Goldie: Born to shine

He grew up in care homes to become a pioneer of rave culture and – today – a composer for the Proms. How has he done it?
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The Independent Online

Imagine you are an employer who, despite the current economic gloom, is looking to take on someone new.

Leafing through a stack of otherwise monotonous CVs, you come across one candidate that catches your eye. Under the "Previous Employment" section, the following jobs are listed: drum'n'bass pioneer, international DJ, graffiti artist, breakdancer, record producer, painter, actor (The World Is Not Enough and EastEnders, to name just two), alchemist, former Celebrity Big Brother contestant and – wait for it – classical composer.

To say that Clifford Joseph Price – better known by his nom de musique, "Goldie" – has had a diverse career would be an understatement. Ever since he picked up his first graffiti spray can as a virtually feral child on the streets of Wolverhampton and began daubing the nearest wall, creativity has burst out of the 43-year-old musician with the same persistence as one of his relentless drum'n'bass tracks.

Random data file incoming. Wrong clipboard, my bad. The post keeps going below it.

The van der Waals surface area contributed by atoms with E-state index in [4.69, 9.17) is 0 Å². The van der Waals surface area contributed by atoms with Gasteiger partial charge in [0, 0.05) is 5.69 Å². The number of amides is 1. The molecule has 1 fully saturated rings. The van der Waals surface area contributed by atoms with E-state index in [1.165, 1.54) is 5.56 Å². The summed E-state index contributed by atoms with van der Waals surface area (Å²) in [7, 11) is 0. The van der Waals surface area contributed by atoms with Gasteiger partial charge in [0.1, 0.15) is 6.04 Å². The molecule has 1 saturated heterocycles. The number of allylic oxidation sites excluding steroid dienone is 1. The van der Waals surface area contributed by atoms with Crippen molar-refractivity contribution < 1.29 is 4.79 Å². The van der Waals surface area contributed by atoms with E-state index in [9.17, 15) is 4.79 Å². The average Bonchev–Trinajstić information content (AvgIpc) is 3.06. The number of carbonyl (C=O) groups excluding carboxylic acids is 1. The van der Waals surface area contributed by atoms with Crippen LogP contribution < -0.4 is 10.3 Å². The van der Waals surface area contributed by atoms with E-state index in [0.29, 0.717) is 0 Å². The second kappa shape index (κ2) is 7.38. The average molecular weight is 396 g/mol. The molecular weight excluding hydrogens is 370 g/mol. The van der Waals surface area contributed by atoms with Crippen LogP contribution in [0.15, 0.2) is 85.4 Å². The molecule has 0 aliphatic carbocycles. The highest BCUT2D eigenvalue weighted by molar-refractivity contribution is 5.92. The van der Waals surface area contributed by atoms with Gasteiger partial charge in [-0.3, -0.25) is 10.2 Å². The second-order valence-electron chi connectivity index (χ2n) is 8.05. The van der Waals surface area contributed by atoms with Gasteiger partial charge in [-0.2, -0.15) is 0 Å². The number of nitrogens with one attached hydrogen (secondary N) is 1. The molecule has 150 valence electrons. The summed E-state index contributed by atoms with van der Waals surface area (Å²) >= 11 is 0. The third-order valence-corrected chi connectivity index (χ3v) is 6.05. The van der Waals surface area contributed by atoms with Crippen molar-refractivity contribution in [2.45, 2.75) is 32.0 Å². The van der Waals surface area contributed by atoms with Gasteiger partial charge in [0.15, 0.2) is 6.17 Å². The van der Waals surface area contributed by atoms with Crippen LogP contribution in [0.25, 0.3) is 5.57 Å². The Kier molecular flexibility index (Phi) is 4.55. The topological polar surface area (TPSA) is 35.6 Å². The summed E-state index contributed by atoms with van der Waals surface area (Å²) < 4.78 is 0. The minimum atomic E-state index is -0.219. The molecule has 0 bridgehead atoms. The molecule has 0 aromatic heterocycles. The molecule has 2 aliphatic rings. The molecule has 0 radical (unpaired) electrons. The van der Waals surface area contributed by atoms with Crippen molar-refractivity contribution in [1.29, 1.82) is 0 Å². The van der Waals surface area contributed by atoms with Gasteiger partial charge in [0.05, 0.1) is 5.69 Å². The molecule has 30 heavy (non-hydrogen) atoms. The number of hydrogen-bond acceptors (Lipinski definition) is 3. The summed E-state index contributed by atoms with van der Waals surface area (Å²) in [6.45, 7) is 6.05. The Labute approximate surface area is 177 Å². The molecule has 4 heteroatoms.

But it is Goldie's latest CV entry that will, perhaps, turn the DJ into a truly household name that stretches far beyond the connoisseurs of dance music, celebrity culture and James Bond cameos. This afternoon, a boy who was raised in foster care and in the 1990s was the very epitome of raver hedonism will take a seat in the Royal Albert Hall to listen to the world premiere of his first orchestral piece.